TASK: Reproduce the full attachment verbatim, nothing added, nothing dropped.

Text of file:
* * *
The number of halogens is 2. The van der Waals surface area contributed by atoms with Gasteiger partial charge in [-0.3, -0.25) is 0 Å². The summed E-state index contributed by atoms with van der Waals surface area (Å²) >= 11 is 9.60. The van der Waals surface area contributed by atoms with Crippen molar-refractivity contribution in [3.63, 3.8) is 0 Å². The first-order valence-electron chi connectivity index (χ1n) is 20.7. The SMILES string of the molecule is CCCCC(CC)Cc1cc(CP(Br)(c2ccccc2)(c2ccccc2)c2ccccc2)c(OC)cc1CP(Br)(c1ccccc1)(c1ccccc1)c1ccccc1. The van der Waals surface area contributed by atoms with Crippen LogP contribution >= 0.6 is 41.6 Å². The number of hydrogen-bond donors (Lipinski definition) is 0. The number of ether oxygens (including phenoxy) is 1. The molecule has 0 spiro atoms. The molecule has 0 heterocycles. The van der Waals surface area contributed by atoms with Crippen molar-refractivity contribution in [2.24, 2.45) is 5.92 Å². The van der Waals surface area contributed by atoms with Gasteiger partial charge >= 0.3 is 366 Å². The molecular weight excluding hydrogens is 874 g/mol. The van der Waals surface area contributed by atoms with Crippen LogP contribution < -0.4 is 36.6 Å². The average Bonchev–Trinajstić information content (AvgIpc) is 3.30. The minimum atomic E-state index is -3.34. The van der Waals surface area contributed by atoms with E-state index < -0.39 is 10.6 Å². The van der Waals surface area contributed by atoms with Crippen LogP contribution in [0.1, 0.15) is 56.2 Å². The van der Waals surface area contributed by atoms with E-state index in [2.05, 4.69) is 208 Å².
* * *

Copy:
The number of halogens is 2. The van der Waals surface area contributed by atoms with Gasteiger partial charge in [-0.3, -0.25) is 0 Å². The summed E-state index contributed by atoms with van der Waals surface area (Å²) >= 11 is 9.60. The van der Waals surface area contributed by atoms with Crippen molar-refractivity contribution in [3.63, 3.8) is 0 Å². The first-order valence-electron chi connectivity index (χ1n) is 20.7. The SMILES string of the molecule is CCCCC(CC)Cc1cc(CP(Br)(c2ccccc2)(c2ccccc2)c2ccccc2)c(OC)cc1CP(Br)(c1ccccc1)(c1ccccc1)c1ccccc1. The van der Waals surface area contributed by atoms with Crippen LogP contribution >= 0.6 is 41.6 Å². The number of hydrogen-bond donors (Lipinski definition) is 0. The number of ether oxygens (including phenoxy) is 1. The molecule has 0 spiro atoms. The molecule has 0 heterocycles. The van der Waals surface area contributed by atoms with Crippen molar-refractivity contribution in [2.24, 2.45) is 5.92 Å². The van der Waals surface area contributed by atoms with Gasteiger partial charge >= 0.3 is 366 Å². The molecular weight excluding hydrogens is 874 g/mol. The van der Waals surface area contributed by atoms with Crippen LogP contribution < -0.4 is 36.6 Å². The average Bonchev–Trinajstić information content (AvgIpc) is 3.30. The minimum atomic E-state index is -3.34. The van der Waals surface area contributed by atoms with E-state index < -0.39 is 10.6 Å². The van der Waals surface area contributed by atoms with Crippen LogP contribution in [0.1, 0.15) is 56.2 Å². The van der Waals surface area contributed by atoms with E-state index in [2.05, 4.69) is 208 Å².